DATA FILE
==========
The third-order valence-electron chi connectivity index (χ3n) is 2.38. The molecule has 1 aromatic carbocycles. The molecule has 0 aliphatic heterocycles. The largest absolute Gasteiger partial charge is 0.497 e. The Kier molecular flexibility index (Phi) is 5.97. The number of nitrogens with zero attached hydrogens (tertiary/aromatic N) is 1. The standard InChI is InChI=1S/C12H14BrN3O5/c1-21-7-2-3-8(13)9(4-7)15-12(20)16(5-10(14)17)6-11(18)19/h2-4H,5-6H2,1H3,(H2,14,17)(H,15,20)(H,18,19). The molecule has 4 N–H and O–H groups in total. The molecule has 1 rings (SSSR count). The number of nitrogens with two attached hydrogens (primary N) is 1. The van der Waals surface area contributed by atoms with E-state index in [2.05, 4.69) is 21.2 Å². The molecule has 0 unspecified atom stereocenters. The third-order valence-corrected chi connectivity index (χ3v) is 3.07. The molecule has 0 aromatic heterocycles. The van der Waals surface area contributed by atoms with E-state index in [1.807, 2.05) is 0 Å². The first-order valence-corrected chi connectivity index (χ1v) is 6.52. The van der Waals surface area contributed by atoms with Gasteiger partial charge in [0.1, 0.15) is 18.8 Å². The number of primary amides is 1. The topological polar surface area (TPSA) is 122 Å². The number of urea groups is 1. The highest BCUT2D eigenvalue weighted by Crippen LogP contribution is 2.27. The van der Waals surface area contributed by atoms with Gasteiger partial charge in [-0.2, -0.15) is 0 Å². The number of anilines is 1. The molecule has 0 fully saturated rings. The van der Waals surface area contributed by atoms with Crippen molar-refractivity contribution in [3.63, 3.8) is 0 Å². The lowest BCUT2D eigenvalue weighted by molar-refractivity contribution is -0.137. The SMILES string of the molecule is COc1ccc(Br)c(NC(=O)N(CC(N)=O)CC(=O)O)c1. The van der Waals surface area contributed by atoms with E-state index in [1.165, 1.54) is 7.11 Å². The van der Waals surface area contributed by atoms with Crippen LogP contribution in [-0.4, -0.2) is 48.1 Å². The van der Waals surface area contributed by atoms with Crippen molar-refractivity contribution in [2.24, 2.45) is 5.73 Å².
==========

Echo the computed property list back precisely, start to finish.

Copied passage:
The third-order valence-electron chi connectivity index (χ3n) is 2.38. The molecule has 1 aromatic carbocycles. The molecule has 0 aliphatic heterocycles. The largest absolute Gasteiger partial charge is 0.497 e. The Kier molecular flexibility index (Phi) is 5.97. The number of nitrogens with zero attached hydrogens (tertiary/aromatic N) is 1. The standard InChI is InChI=1S/C12H14BrN3O5/c1-21-7-2-3-8(13)9(4-7)15-12(20)16(5-10(14)17)6-11(18)19/h2-4H,5-6H2,1H3,(H2,14,17)(H,15,20)(H,18,19). The molecule has 4 N–H and O–H groups in total. The molecule has 1 rings (SSSR count). The number of nitrogens with two attached hydrogens (primary N) is 1. The van der Waals surface area contributed by atoms with E-state index in [2.05, 4.69) is 21.2 Å². The molecule has 0 unspecified atom stereocenters. The third-order valence-corrected chi connectivity index (χ3v) is 3.07. The molecule has 0 aromatic heterocycles. The van der Waals surface area contributed by atoms with E-state index in [1.807, 2.05) is 0 Å². The first-order valence-corrected chi connectivity index (χ1v) is 6.52. The van der Waals surface area contributed by atoms with Gasteiger partial charge in [0.1, 0.15) is 18.8 Å². The number of primary amides is 1. The topological polar surface area (TPSA) is 122 Å². The number of urea groups is 1. The highest BCUT2D eigenvalue weighted by Crippen LogP contribution is 2.27. The van der Waals surface area contributed by atoms with Gasteiger partial charge in [-0.2, -0.15) is 0 Å². The number of anilines is 1. The molecule has 0 fully saturated rings. The van der Waals surface area contributed by atoms with Crippen molar-refractivity contribution in [3.63, 3.8) is 0 Å². The lowest BCUT2D eigenvalue weighted by molar-refractivity contribution is -0.137. The SMILES string of the molecule is COc1ccc(Br)c(NC(=O)N(CC(N)=O)CC(=O)O)c1. The van der Waals surface area contributed by atoms with E-state index in [1.165, 1.54) is 7.11 Å². The van der Waals surface area contributed by atoms with Crippen LogP contribution in [-0.4, -0.2) is 48.1 Å². The van der Waals surface area contributed by atoms with Crippen molar-refractivity contribution in [2.24, 2.45) is 5.73 Å².